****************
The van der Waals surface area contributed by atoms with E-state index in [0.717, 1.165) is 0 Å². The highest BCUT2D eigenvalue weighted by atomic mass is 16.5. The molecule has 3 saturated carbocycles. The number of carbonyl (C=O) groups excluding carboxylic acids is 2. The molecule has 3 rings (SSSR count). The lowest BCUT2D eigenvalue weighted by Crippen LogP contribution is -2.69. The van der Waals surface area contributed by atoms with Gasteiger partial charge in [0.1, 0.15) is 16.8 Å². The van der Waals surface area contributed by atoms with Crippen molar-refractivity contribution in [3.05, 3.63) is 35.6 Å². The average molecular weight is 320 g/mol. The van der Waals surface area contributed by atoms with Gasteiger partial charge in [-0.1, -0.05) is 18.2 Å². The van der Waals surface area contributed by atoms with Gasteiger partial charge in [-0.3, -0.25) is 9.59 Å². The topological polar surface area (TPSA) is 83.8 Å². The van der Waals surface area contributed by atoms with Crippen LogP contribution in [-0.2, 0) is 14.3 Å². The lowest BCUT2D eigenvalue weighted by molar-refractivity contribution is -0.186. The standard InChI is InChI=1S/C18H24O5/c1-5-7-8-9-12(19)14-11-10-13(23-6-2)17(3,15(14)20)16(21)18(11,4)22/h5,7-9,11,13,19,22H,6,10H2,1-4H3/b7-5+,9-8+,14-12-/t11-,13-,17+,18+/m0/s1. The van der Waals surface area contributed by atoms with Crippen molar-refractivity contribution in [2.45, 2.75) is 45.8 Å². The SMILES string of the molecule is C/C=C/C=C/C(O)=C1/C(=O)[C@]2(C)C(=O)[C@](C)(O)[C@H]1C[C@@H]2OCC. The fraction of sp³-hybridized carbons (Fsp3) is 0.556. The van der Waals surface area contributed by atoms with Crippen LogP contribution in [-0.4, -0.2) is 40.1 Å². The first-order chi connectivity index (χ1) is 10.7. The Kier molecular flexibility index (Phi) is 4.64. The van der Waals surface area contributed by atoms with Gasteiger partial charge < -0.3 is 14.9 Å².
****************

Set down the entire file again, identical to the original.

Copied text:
The van der Waals surface area contributed by atoms with E-state index in [0.717, 1.165) is 0 Å². The highest BCUT2D eigenvalue weighted by atomic mass is 16.5. The molecule has 3 saturated carbocycles. The number of carbonyl (C=O) groups excluding carboxylic acids is 2. The molecule has 3 rings (SSSR count). The lowest BCUT2D eigenvalue weighted by Crippen LogP contribution is -2.69. The van der Waals surface area contributed by atoms with Gasteiger partial charge in [0.1, 0.15) is 16.8 Å². The van der Waals surface area contributed by atoms with Crippen molar-refractivity contribution in [3.05, 3.63) is 35.6 Å². The average molecular weight is 320 g/mol. The van der Waals surface area contributed by atoms with Gasteiger partial charge in [-0.1, -0.05) is 18.2 Å². The van der Waals surface area contributed by atoms with Gasteiger partial charge in [-0.3, -0.25) is 9.59 Å². The topological polar surface area (TPSA) is 83.8 Å². The van der Waals surface area contributed by atoms with Crippen LogP contribution in [-0.2, 0) is 14.3 Å². The lowest BCUT2D eigenvalue weighted by molar-refractivity contribution is -0.186. The standard InChI is InChI=1S/C18H24O5/c1-5-7-8-9-12(19)14-11-10-13(23-6-2)17(3,15(14)20)16(21)18(11,4)22/h5,7-9,11,13,19,22H,6,10H2,1-4H3/b7-5+,9-8+,14-12-/t11-,13-,17+,18+/m0/s1. The van der Waals surface area contributed by atoms with Crippen molar-refractivity contribution in [2.45, 2.75) is 45.8 Å². The SMILES string of the molecule is C/C=C/C=C/C(O)=C1/C(=O)[C@]2(C)C(=O)[C@](C)(O)[C@H]1C[C@@H]2OCC. The fraction of sp³-hybridized carbons (Fsp3) is 0.556. The van der Waals surface area contributed by atoms with Crippen LogP contribution in [-0.4, -0.2) is 40.1 Å². The first-order chi connectivity index (χ1) is 10.7. The Kier molecular flexibility index (Phi) is 4.64. The van der Waals surface area contributed by atoms with Gasteiger partial charge < -0.3 is 14.9 Å².